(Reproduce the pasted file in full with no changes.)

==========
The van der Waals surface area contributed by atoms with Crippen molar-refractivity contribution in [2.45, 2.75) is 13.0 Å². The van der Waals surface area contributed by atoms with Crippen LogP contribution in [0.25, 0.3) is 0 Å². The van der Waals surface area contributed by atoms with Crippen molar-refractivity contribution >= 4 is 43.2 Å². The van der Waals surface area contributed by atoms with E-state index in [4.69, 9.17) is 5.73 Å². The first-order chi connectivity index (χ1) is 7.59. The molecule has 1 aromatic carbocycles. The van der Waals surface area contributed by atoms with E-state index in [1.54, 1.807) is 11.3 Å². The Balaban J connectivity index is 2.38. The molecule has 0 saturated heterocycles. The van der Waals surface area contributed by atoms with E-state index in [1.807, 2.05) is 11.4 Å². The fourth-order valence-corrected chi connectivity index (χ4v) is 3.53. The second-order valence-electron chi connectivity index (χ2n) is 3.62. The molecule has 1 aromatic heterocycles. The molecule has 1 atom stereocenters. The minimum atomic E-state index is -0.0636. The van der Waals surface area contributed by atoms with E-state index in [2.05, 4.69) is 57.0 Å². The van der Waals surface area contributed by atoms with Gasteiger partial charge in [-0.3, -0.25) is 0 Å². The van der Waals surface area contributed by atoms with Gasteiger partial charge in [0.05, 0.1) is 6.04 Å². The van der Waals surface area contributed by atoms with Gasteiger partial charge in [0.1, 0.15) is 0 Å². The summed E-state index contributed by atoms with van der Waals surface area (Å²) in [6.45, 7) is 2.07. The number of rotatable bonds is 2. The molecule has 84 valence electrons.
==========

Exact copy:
The van der Waals surface area contributed by atoms with Crippen molar-refractivity contribution in [2.45, 2.75) is 13.0 Å². The van der Waals surface area contributed by atoms with Crippen LogP contribution in [0.25, 0.3) is 0 Å². The van der Waals surface area contributed by atoms with Crippen molar-refractivity contribution >= 4 is 43.2 Å². The van der Waals surface area contributed by atoms with E-state index in [4.69, 9.17) is 5.73 Å². The first-order chi connectivity index (χ1) is 7.59. The molecule has 1 aromatic carbocycles. The van der Waals surface area contributed by atoms with E-state index in [1.54, 1.807) is 11.3 Å². The Balaban J connectivity index is 2.38. The molecule has 0 saturated heterocycles. The van der Waals surface area contributed by atoms with E-state index in [1.807, 2.05) is 11.4 Å². The fourth-order valence-corrected chi connectivity index (χ4v) is 3.53. The second-order valence-electron chi connectivity index (χ2n) is 3.62. The molecule has 1 aromatic heterocycles. The molecule has 1 atom stereocenters. The minimum atomic E-state index is -0.0636. The van der Waals surface area contributed by atoms with E-state index in [2.05, 4.69) is 57.0 Å². The van der Waals surface area contributed by atoms with Gasteiger partial charge in [-0.3, -0.25) is 0 Å². The van der Waals surface area contributed by atoms with Gasteiger partial charge in [0.05, 0.1) is 6.04 Å². The van der Waals surface area contributed by atoms with Gasteiger partial charge in [0.1, 0.15) is 0 Å². The summed E-state index contributed by atoms with van der Waals surface area (Å²) in [6.45, 7) is 2.07. The number of rotatable bonds is 2. The molecule has 84 valence electrons.